Regrets? Only that I should have listened

Ellen has had cause to regret her teenage attitude to sun exposure

Ellen has had cause to regret her teenage attitude to sun exposure - Credit: Archant

Ellen Widdup’s escape to the country

I WOULD say I’ve had a somewhat “je ne regrette rien” attitude to life so far.

I have taken a few risks and made my fair share of mistakes in my 33 years but I have always rather liked the idea of fate – that everything happens for a reason.

I have seen no point in dwelling on how I could have done things differently, in fact – until now.

This week I had two moles removed – one from my cheek and another from my chest. Both have been sent off to check for signs of skin cancer and in 10 days I should know one way or the other.

My consultant has told me not to worry: that the likelihood is that the blemishes are dysplastic nevus – moles whose appearance is unusual but, while prone to melanoma, usually just need to be monitored closely.

He asked me about my skin-care routine and nodded sagely when I said I religiously applied a moisturiser containing factor 50 UV protection.

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“It’s great that you apply a sunscreen,” he said. “It’s absolutely vital for people with fair hair and freckles to protect their skin.

“But although you are taking care now, a lot of damage to skin happens when a person is younger. This is why you must stay vigilant to any changes.”

As a child, my parents always smothered us in lotion when we were exposed to the sun, but I have to admit I wasn’t as careful as a teenager.

On holidays I rarely wore a hat or sunglasses. I would stay out basking by the pool during the hottest part of the day, avoid the shade entirely and use low-factor creams in the belief that they would help me tan faster.

I also admit to occasionally using sunbeds to maintain my sun-kissed colour when I returned to the UK.

So incredibly foolish, I know. And the worst thing is I can’t even feign ignorance of the risks.

A teenager’s world is paved with warning signs. They are urged not to drink excessively, not to smoke or take drugs, and to take care of their bodies.

Some teens listen and take note but others ignore, unable to imagine a future when they won’t be young and healthy.

When it comes to tanning, a huge number of young people make their decisions based on vanity rather than sanity. I certainly did.

I took the gamble for the fleeting golden glow rather than think about the potential consequences.

It was a month or so ago that I noticed a couple of moles on my body appeared to have changed shape.

One had got larger and a little bit darker, and the other looked a little red and felt itchy.

My GP referred me to the specialist, who examined all the marks on my body to look for abnormalities.

Moles are collections of pigment cells present within the skin. They appear all over the body, but mainly on the back and torso, and are very common – fair-skinned people can have up to 40. Most are a brownish colour, tend to be oval or circular and can alter in number and appearance throughout life.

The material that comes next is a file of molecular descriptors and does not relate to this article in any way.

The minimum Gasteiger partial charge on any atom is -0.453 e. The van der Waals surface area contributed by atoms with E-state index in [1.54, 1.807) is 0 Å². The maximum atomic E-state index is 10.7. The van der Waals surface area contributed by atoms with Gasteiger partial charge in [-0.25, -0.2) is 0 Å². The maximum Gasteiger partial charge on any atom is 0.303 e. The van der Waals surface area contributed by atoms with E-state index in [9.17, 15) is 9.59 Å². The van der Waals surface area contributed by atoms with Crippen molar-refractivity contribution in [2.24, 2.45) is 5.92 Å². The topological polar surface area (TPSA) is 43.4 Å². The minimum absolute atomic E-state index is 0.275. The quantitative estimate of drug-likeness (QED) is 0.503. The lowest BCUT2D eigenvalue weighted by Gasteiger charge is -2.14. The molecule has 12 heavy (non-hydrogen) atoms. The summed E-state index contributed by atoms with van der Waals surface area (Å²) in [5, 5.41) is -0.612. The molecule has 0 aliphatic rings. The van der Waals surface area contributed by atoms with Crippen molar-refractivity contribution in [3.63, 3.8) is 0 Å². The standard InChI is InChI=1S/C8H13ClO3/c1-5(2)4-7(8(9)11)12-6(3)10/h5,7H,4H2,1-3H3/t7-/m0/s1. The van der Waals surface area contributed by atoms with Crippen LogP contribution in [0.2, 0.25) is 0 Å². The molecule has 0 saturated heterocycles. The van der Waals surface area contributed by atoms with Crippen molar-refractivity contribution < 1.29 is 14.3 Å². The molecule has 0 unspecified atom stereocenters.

Researchers have found that the number of moles you have – along with sun exposure – can increase your risk of skin cancer.

There are two main types of skin cancer: malignant melanoma, the most serious, and non-melanoma – more common and easily treated. This type generally develops in areas of skin that have been badly sun-damaged. Malignant melanomas usually develop within an existing mole.

Experts advise checking moles monthly but many of us moley types struggle to know what we’re looking for.

According to doctors, you should seek medical advice if your mole is larger than 4mm diameter, or has got bigger; has changed colour or got darker; has changed shape or become irregular around the border; has risen above the skin surface; bleeds, itches, scales or ulcers.

And don’t be fooled into thinking you are only susceptible to skin damage if you spend time abroad. Despite our miserable weather, skin cancer rates in this country have risen faster than any other form of cancer.

The problem is mainly that in the UK we are still very naïve about the need to protect our skin.

A recent poll by the Teenage Cancer Trust discovered that more than a quarter of 13- to 19-year-olds deliberately get sunburnt in the belief their burn will turn into a tan later.

And yet, according to Cancer Research UK, current statistics show six people a day die from the disease – that’s more than 2,000 a year.

Surely numbers like these should have us taking notice?

I certainly hope my children will learn from my mistakes and take better care of their own skin. I wouldn’t want them to ever experience the worry I am this week as I wait for confirmation that my moles are benign.

In 1960, Edith Piaf famously sang that she had no regrets. Clearly, it was a poignant statement rather than the truth, for she died three years later of liver cancer, having lived many lifetimes’ worth of heartache.

Her last words were: “Every damn fool thing you do in this life, you pay for.”

I just have to hope this isn’t true.

Email me at EllenWiddup@journalist.com or find me on Twitter @EllenWiddup

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